Knowledge welcomes Chan Hon Goh, one of Canada’s most celebrated ballerinas, to our roster of talented on-air pledge hosts. Here, Chan gives us a look at life en pointe.
As a dancer in the National Ballet of Canada, Chan Hon Goh learned that Christmas didn’t necessarily mean gift-giving and holiday parties. It meant lots of hard work, with December bringing a hectic round of daily performances of The Nutcracker. Chan, who spent 10 years as principal dancer with the company, recalls the magic of performing the holiday classic – if not the aching toes.
“I danced every role and got to meet people who had grown up with The Nutcracker and become so attached to it,” says Chan.
“I remember thinking that it doesn’t matter how old you are, the story of a young girl and her dream of a fairytale journey is so touching.”
When Chan returned home to Vancouver and took the helm of the prestigious Goh Ballet Academy and Youth Company, she decided to stage her own production. Goh Ballet’s The Nutcracker has become an annual tradition that’s inspired many young ballerinas to pursue their own dreams of being the Sugar Plum Fairy. Some of those dancers will take steps – incredibly graceful ones – toward their dreams in the light-filled rehearsal rooms of the Goh Ballet and then on stage with featured guests from renowned international companies.
“I say to my dancers and their parents as well, motivation really has to come from within,” remarks Chan. “My motivation was that any time I heard music I wanted to move and express myself. It masked the muscular soreness and the tediousness of having to repeat sections over and over again. To me, it was doing something that I just loved.”
Although Chan has hung up her pointe shoes – at least as a professional dancer – she now fuels her passion for dance by inspiring and nurturing the next generation to jeté across the stage.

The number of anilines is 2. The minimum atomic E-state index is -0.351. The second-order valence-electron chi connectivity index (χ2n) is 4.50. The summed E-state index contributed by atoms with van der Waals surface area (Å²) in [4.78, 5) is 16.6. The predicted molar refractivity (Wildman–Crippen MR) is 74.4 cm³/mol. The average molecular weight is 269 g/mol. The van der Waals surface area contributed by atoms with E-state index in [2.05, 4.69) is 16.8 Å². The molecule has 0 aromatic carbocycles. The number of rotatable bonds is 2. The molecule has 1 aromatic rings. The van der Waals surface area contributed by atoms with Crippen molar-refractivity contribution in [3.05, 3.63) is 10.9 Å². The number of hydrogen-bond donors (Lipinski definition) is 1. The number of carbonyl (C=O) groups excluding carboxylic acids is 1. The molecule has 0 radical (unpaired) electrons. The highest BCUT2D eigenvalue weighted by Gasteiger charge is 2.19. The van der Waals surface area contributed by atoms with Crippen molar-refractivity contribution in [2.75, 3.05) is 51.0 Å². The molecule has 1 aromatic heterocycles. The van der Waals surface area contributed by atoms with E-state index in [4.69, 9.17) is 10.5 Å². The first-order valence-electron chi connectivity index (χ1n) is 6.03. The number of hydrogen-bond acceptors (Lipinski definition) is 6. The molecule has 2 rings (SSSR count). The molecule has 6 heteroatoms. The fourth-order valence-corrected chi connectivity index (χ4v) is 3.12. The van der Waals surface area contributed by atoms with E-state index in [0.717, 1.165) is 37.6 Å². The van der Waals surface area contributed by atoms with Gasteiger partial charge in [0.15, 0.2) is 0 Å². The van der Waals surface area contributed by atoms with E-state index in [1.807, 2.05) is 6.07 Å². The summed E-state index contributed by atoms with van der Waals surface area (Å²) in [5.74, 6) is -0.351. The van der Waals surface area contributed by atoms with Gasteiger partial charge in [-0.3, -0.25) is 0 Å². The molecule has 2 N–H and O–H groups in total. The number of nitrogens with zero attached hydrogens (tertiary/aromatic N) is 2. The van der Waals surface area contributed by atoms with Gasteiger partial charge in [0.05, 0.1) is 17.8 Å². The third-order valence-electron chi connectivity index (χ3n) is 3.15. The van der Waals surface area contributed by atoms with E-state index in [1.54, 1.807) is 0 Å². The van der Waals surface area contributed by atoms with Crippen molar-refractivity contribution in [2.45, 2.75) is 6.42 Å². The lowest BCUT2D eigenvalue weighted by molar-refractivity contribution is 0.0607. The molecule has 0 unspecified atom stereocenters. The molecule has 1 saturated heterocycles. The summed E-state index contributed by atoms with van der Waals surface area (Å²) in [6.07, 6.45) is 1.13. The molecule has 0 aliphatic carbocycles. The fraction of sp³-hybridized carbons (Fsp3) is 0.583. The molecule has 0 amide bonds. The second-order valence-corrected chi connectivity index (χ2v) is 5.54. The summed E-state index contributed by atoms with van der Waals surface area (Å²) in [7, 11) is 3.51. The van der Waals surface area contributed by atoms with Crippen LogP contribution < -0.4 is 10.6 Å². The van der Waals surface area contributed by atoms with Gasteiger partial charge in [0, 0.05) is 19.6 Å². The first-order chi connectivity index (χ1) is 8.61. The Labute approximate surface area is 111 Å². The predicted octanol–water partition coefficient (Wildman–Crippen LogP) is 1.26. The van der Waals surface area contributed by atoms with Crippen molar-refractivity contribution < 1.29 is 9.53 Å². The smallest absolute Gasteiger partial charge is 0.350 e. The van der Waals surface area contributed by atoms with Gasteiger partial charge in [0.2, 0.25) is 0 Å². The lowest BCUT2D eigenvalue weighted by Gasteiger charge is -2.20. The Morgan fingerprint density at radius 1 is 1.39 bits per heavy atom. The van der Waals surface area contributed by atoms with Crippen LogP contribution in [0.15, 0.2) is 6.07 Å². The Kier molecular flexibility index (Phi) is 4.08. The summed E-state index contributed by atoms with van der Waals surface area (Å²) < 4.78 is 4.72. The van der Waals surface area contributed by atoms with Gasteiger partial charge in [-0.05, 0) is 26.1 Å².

“I try to be as thorough as possible in exposing this terrific art form to young dancers, and making sure they have the support they need. I know how challenging it can be not only physically but also emotionally – how much a part of a person’s life it has to become.”
Between teaching, directing and community work, you’d think Chan wouldn’t have time to come on board as a pledge host. But this busy mom, who is also a donor, wanted to help spread awareness about Knowledge, which became part of her upbringing after immigrating to Vancouver in the late 1970s. Her mother, who along with Chan’s father founded the Goh Ballet (both were principal dancers with the Central Ballet of China), loved to watch Knowledge. Chan credits the station with helping her mother, an avid learner, pick up English. Chan’s son was a fan of the kids’ shows, especially The Magic School Bus. To Chan, the diversity and quality of the programming is what makes Knowledge unique.
“I equate supporting Knowledge with supporting the arts because, like the arts, it takes you to a place that money really can’t buy. It can open up your thinking, inspire you and change your perspective on things. So I feel that we should all be supporting a channel that allows us, when we choose, to access this departure.”